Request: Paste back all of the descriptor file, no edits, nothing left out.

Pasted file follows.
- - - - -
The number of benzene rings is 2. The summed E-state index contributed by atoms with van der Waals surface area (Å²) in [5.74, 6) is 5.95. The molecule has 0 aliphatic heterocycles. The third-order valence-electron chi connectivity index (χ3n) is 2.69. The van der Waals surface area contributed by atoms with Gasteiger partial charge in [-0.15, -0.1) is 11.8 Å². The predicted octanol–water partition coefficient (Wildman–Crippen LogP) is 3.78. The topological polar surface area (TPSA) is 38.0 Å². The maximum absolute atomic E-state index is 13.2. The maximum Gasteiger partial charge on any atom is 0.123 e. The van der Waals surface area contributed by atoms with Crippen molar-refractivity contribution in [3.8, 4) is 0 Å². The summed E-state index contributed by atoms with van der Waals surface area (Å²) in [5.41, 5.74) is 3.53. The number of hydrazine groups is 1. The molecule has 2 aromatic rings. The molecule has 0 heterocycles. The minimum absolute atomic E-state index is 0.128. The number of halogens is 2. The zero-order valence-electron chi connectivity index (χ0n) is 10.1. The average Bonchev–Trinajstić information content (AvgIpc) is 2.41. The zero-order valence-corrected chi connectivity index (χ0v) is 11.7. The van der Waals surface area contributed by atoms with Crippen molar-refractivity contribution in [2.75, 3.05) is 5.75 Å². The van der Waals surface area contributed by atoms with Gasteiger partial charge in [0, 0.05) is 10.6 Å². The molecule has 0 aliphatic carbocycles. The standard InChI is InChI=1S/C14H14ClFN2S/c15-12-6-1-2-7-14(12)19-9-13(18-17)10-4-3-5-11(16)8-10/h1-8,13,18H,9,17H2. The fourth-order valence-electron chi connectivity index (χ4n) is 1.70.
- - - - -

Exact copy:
The number of benzene rings is 2. The summed E-state index contributed by atoms with van der Waals surface area (Å²) in [5.74, 6) is 5.95. The molecule has 0 aliphatic heterocycles. The third-order valence-electron chi connectivity index (χ3n) is 2.69. The van der Waals surface area contributed by atoms with Gasteiger partial charge in [-0.15, -0.1) is 11.8 Å². The predicted octanol–water partition coefficient (Wildman–Crippen LogP) is 3.78. The topological polar surface area (TPSA) is 38.0 Å². The maximum absolute atomic E-state index is 13.2. The maximum Gasteiger partial charge on any atom is 0.123 e. The van der Waals surface area contributed by atoms with Crippen molar-refractivity contribution in [3.8, 4) is 0 Å². The summed E-state index contributed by atoms with van der Waals surface area (Å²) in [5.41, 5.74) is 3.53. The number of hydrazine groups is 1. The molecule has 2 aromatic rings. The molecule has 0 heterocycles. The minimum absolute atomic E-state index is 0.128. The number of halogens is 2. The zero-order valence-electron chi connectivity index (χ0n) is 10.1. The average Bonchev–Trinajstić information content (AvgIpc) is 2.41. The zero-order valence-corrected chi connectivity index (χ0v) is 11.7. The van der Waals surface area contributed by atoms with Crippen molar-refractivity contribution in [2.75, 3.05) is 5.75 Å². The van der Waals surface area contributed by atoms with Gasteiger partial charge in [0, 0.05) is 10.6 Å². The molecule has 0 aliphatic carbocycles. The standard InChI is InChI=1S/C14H14ClFN2S/c15-12-6-1-2-7-14(12)19-9-13(18-17)10-4-3-5-11(16)8-10/h1-8,13,18H,9,17H2. The fourth-order valence-electron chi connectivity index (χ4n) is 1.70.